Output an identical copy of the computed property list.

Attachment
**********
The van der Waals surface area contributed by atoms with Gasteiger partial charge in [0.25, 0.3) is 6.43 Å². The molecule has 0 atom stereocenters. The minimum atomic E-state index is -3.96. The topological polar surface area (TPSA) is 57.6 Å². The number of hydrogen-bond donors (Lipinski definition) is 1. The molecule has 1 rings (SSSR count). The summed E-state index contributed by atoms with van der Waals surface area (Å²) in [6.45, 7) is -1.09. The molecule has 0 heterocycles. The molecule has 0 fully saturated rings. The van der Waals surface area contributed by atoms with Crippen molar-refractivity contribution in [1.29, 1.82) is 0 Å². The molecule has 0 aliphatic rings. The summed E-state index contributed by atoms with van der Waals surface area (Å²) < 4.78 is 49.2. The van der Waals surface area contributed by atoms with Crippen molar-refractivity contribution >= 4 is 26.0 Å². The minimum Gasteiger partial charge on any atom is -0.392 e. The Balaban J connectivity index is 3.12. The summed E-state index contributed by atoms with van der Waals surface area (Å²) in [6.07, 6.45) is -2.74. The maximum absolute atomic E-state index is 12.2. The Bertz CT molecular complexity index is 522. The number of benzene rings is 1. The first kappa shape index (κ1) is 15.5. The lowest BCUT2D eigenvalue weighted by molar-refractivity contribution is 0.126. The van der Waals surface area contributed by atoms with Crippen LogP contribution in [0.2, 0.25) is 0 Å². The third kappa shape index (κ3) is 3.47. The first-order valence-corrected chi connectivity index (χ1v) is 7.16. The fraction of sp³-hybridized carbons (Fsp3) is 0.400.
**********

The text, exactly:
The van der Waals surface area contributed by atoms with Gasteiger partial charge in [0.25, 0.3) is 6.43 Å². The molecule has 0 atom stereocenters. The minimum atomic E-state index is -3.96. The topological polar surface area (TPSA) is 57.6 Å². The number of hydrogen-bond donors (Lipinski definition) is 1. The molecule has 1 rings (SSSR count). The summed E-state index contributed by atoms with van der Waals surface area (Å²) in [6.45, 7) is -1.09. The molecule has 0 heterocycles. The molecule has 0 fully saturated rings. The van der Waals surface area contributed by atoms with Crippen molar-refractivity contribution in [1.29, 1.82) is 0 Å². The molecule has 0 aliphatic rings. The summed E-state index contributed by atoms with van der Waals surface area (Å²) < 4.78 is 49.2. The van der Waals surface area contributed by atoms with Crippen molar-refractivity contribution >= 4 is 26.0 Å². The minimum Gasteiger partial charge on any atom is -0.392 e. The Balaban J connectivity index is 3.12. The summed E-state index contributed by atoms with van der Waals surface area (Å²) in [6.07, 6.45) is -2.74. The maximum absolute atomic E-state index is 12.2. The Bertz CT molecular complexity index is 522. The number of benzene rings is 1. The first kappa shape index (κ1) is 15.5. The lowest BCUT2D eigenvalue weighted by molar-refractivity contribution is 0.126. The van der Waals surface area contributed by atoms with Crippen LogP contribution in [0.2, 0.25) is 0 Å². The third kappa shape index (κ3) is 3.47. The first-order valence-corrected chi connectivity index (χ1v) is 7.16. The fraction of sp³-hybridized carbons (Fsp3) is 0.400.